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Biologist's Bookshelf 

See what we've been reading...


This is a place to find short reviews of books read and recommended by members of the UWEC Biology faculty.

World Without BeesA World Without Bees describes in detail the alarming disappearance of honeybees around the world and addresses the consequences to agriculture. No simple explanation has been found for ‘colony collapse disorder’.  Everything from viruses, fungi, mites, and pesticides have been implicated in this phenomenon.  The data-rich history of the disappearing honeybee is truly fascinating.
-Lloyd Turtinen
Henrietta LacksThe Immortal Life of Henrietta Lacks tells two stories, that of Henrietta Lacks, an African-American woman who lost her life to cancer in the early 1950’s, and of her cells, which have been immortalized as a stem cell line. These were the first stem cells successfully grown in culture.  Rebecca Skloot writes about the lives of Henrietta and her children and how they were affected by the decision to propagate her cells.  In the process, Skloot gives insight into how the medical community has sometimes neglected individuals and families in the pursuit of medical research.  The book brings up issues of informed consent, appropriate compensation, health care inequities, and the viewing patients as people.
-Jamie Lyman-Gingerich
Bringing Nature HomeLiving On Wind
If you are a bird, life is hard, but if you are a migrating bird your calling is seemingly impossible!  Read Living on the Wind.. The author, a lifelong birder, traveled the Western Hemisphere to learn details of bird migration. If you are a bird lover, and a gardener, naturally you will want to attract birds to your garden.  Bringing Nature Home is a compelling, quick read and excellent reference.  Gardens become more than colors and forms, instead become a vital haven for our wildlife.  The book is based on the research of the author, an entomologist.
-Lynn Young Janik
JaguarA highly readable account of the author's study of wild jaguars in Belize during the 1980's. More adventure story than science book, Rabinowoitz does a wonderful job conveying the rigors, rewards and disappointments of fieldwork. He also writes sympathetically about the Mayan people with whom he lives and tries to understand. Although a bit grandiose at times, Rabinowitz has written a real page-turner that shows how research can be used as a tool for social change as well as personal development.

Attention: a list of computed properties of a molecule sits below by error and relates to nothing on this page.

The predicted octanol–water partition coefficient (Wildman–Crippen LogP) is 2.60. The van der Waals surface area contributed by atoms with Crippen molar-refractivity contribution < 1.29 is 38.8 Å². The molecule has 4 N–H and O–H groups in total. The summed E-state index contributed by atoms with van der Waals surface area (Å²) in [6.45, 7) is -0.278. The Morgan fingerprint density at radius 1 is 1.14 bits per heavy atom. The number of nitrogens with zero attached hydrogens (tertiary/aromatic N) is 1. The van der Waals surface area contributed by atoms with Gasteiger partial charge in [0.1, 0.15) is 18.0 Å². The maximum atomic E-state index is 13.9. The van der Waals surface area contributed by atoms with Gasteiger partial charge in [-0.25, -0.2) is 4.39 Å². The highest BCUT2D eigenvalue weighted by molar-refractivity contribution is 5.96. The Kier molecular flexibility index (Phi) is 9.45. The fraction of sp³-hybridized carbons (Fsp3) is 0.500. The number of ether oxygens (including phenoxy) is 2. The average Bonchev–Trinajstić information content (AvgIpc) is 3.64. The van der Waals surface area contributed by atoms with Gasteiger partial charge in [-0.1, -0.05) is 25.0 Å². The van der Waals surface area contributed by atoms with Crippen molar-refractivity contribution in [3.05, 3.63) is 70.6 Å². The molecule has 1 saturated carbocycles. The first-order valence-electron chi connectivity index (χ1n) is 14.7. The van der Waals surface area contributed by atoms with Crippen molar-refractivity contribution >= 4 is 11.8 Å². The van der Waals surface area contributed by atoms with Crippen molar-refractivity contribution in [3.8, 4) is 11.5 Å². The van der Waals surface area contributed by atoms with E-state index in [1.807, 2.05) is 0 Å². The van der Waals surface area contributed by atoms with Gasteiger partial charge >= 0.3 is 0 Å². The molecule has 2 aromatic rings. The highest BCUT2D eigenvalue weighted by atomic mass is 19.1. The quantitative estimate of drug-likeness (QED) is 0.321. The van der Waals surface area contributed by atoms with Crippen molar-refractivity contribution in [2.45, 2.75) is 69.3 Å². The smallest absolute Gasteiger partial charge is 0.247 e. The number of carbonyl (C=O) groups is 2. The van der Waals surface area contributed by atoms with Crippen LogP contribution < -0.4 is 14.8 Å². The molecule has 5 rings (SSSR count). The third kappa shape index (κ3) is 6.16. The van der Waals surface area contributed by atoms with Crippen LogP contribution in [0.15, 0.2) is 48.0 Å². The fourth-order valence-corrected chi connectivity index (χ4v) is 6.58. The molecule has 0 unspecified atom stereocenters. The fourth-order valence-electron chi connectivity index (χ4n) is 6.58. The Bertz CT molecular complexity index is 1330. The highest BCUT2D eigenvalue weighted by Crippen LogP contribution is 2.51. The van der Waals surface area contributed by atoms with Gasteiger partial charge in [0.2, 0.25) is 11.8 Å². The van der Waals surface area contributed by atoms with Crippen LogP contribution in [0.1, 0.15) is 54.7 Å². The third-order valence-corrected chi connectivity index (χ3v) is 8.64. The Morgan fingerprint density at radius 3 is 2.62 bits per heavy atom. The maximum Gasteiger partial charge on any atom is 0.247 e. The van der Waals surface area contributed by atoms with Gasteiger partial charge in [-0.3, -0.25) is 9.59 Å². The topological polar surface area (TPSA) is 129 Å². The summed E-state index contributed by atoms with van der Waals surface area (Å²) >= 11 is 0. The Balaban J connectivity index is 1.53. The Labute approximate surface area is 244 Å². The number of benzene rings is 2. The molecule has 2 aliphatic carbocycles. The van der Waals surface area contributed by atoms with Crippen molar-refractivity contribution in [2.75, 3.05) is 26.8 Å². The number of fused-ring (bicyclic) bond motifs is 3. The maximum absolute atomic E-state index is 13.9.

-Todd Wellnitz
LogOfSeaOfCortez

Steinbeck's Log of the Sea of Cortez is a great, non-fiction read for anyone interested in marine zoology. In 1941, Steinbeck and his friend Ed Ricketts chartered a 75-foot purse seiner to sail from Monterey, CA to the Gulf of California to collect intertidal organisms for Ricketts' biological supply business. Steinbeck's account describes their journey and adventures on shore, and the remarkable animals they encounter. This is a good book for anyone interested in invertebrate zoology or marine biology in general. It will also be of interest to readers of Steinbeck's Cannery Row or Tortilla Flat because Ricketts was the real-life model for "Doc" in these novels.
-Todd Wellnitz




OminvoresDilemmaDefenceOfFood
These two books by Michael Pollan provide an eye-opening look at the origins of our foods and our industrial food system.  Like Rachel Carson's Silent Spring was a wake-up call regarding the use of DDT and other pesticides, Pollan’s books provide a wake-up call about our food.  Many readers may be surprised at how systematically our food system shifted in the past several decades and may begin to make links with increasing obesity and diabetes epidemics of today.  Pollan encourages us to be conscious about the food we eat – to pay attention and think. Pollan's simple advice could radically change the way we eat.
-Kelly Murray
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